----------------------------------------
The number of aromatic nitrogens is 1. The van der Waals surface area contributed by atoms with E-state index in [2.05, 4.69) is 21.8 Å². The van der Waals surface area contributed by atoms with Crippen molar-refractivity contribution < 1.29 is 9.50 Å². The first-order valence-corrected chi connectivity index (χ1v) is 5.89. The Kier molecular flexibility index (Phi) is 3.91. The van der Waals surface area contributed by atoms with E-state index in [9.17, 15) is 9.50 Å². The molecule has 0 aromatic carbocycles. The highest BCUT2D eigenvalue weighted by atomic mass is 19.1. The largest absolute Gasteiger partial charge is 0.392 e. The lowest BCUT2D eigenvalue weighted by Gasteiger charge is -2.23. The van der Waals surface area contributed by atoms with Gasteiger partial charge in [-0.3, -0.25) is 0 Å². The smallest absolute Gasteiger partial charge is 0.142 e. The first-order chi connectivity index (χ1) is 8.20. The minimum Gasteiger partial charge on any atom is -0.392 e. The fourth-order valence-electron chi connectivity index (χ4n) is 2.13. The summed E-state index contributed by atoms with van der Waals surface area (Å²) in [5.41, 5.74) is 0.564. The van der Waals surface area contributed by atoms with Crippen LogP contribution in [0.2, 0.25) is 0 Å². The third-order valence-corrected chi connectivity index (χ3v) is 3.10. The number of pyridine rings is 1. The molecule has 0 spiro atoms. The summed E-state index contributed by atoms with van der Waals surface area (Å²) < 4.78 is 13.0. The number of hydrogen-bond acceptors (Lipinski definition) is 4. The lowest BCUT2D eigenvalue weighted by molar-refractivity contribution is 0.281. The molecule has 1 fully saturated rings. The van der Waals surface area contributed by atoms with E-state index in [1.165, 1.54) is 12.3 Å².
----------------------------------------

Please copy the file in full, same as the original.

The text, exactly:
The number of aromatic nitrogens is 1. The van der Waals surface area contributed by atoms with E-state index in [2.05, 4.69) is 21.8 Å². The van der Waals surface area contributed by atoms with Crippen molar-refractivity contribution < 1.29 is 9.50 Å². The first-order valence-corrected chi connectivity index (χ1v) is 5.89. The Kier molecular flexibility index (Phi) is 3.91. The van der Waals surface area contributed by atoms with E-state index in [9.17, 15) is 9.50 Å². The molecule has 0 aromatic carbocycles. The highest BCUT2D eigenvalue weighted by atomic mass is 19.1. The largest absolute Gasteiger partial charge is 0.392 e. The lowest BCUT2D eigenvalue weighted by Gasteiger charge is -2.23. The van der Waals surface area contributed by atoms with Gasteiger partial charge in [-0.3, -0.25) is 0 Å². The smallest absolute Gasteiger partial charge is 0.142 e. The first-order chi connectivity index (χ1) is 8.20. The minimum Gasteiger partial charge on any atom is -0.392 e. The fourth-order valence-electron chi connectivity index (χ4n) is 2.13. The summed E-state index contributed by atoms with van der Waals surface area (Å²) in [5.41, 5.74) is 0.564. The van der Waals surface area contributed by atoms with Crippen LogP contribution in [0.2, 0.25) is 0 Å². The third-order valence-corrected chi connectivity index (χ3v) is 3.10. The number of pyridine rings is 1. The molecule has 0 spiro atoms. The summed E-state index contributed by atoms with van der Waals surface area (Å²) < 4.78 is 13.0. The number of hydrogen-bond acceptors (Lipinski definition) is 4. The lowest BCUT2D eigenvalue weighted by molar-refractivity contribution is 0.281. The molecule has 1 fully saturated rings. The van der Waals surface area contributed by atoms with E-state index in [1.165, 1.54) is 12.3 Å².